In September 2013, Charity Bank released the results of a survey on bank lending to charities. In summary, it says...
  • almost 30% of charities who approached a bank had their application turned down
  • 23% of potential borrowers were put off as they thought it was too complicated
  • 46% of all who thought about borrowing were put off by cost
  • 31% who approached high street banks for a loan ended up taking one.
How does this compare to bank lending to mainstream business?

Well, BDRC Continental report (roughly, as these numbers fluctuate over time)...
  • 45% of businesses were initially declined a new loan
  • nearly 40% of potential borrowers were put off by the process and the hassle
  • somewhere between 20% and 30% thought it would be too costly
  • around 60% ended up with a loan
So charities appear to be rejected less frequently. They also find the process of negotiating with the bank less off-putting than wider businesses do. So much for the much heralded problem of access to finance, particular to the social sector. There's a wider credit crisis on, don't you know?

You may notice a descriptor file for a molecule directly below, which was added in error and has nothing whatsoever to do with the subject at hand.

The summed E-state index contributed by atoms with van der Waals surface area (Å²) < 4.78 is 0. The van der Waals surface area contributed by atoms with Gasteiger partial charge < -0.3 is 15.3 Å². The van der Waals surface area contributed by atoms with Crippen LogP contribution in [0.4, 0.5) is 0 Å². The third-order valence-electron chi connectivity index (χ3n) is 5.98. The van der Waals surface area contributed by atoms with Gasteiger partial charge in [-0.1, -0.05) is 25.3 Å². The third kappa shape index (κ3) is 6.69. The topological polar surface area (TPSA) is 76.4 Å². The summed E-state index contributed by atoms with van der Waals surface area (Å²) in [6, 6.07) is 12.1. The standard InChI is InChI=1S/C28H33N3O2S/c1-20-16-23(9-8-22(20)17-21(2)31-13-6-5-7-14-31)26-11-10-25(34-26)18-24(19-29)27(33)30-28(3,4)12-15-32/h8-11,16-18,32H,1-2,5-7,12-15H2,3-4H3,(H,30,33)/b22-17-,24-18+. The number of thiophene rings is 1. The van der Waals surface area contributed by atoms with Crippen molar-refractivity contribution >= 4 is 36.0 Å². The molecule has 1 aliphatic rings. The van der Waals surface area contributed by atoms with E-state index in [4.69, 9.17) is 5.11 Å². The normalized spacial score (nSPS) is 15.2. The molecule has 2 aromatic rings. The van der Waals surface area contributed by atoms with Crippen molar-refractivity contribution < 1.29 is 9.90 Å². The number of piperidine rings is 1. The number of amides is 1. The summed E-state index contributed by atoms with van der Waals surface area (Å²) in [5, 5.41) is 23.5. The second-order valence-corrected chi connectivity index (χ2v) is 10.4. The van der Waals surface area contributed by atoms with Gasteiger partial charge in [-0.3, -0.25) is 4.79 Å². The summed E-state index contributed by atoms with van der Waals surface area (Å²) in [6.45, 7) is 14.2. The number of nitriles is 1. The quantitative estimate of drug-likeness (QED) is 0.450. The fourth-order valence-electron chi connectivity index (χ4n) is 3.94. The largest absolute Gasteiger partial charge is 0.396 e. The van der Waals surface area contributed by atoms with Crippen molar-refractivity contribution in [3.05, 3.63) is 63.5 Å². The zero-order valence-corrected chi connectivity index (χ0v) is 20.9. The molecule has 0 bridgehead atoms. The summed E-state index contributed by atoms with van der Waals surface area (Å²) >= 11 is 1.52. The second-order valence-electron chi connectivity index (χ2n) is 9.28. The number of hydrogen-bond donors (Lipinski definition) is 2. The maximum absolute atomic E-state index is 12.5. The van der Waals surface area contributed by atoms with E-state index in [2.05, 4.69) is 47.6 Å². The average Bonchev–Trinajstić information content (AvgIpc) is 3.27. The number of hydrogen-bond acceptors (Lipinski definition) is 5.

But there is a problem here - which means that charities are less likely to end up with what they want from the banks. The critical statistic here is that 40% of charities offered a loan did not take it up, and the most significant reason appears to be the cost of capital.

Right then, "Social Investment Market", over to you...